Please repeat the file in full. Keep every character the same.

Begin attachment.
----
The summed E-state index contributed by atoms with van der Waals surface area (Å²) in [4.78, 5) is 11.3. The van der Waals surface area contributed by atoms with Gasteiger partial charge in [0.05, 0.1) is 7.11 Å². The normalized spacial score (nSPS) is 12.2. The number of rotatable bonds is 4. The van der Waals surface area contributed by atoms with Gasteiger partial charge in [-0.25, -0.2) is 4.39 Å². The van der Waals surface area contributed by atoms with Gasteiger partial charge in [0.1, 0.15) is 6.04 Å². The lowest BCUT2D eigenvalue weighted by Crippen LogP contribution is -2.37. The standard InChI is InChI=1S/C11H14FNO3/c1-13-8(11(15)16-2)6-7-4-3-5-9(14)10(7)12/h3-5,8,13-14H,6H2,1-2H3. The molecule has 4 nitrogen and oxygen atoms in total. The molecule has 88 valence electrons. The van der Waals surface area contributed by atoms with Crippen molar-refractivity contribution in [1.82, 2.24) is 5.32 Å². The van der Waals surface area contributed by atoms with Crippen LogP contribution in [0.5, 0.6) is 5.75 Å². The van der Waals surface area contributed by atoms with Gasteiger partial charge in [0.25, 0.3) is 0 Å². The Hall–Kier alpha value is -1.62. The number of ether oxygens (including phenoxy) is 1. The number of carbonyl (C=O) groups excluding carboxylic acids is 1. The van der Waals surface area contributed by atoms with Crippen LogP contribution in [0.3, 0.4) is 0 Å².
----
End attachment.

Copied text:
The summed E-state index contributed by atoms with van der Waals surface area (Å²) in [4.78, 5) is 11.3. The van der Waals surface area contributed by atoms with Gasteiger partial charge in [0.05, 0.1) is 7.11 Å². The normalized spacial score (nSPS) is 12.2. The number of rotatable bonds is 4. The van der Waals surface area contributed by atoms with Gasteiger partial charge in [-0.25, -0.2) is 4.39 Å². The van der Waals surface area contributed by atoms with Gasteiger partial charge in [0.1, 0.15) is 6.04 Å². The lowest BCUT2D eigenvalue weighted by Crippen LogP contribution is -2.37. The standard InChI is InChI=1S/C11H14FNO3/c1-13-8(11(15)16-2)6-7-4-3-5-9(14)10(7)12/h3-5,8,13-14H,6H2,1-2H3. The molecule has 4 nitrogen and oxygen atoms in total. The molecule has 88 valence electrons. The van der Waals surface area contributed by atoms with Crippen molar-refractivity contribution in [1.82, 2.24) is 5.32 Å². The van der Waals surface area contributed by atoms with Crippen LogP contribution in [0.5, 0.6) is 5.75 Å². The van der Waals surface area contributed by atoms with Gasteiger partial charge in [0.25, 0.3) is 0 Å². The Hall–Kier alpha value is -1.62. The number of ether oxygens (including phenoxy) is 1. The number of carbonyl (C=O) groups excluding carboxylic acids is 1. The van der Waals surface area contributed by atoms with Crippen LogP contribution in [0.3, 0.4) is 0 Å².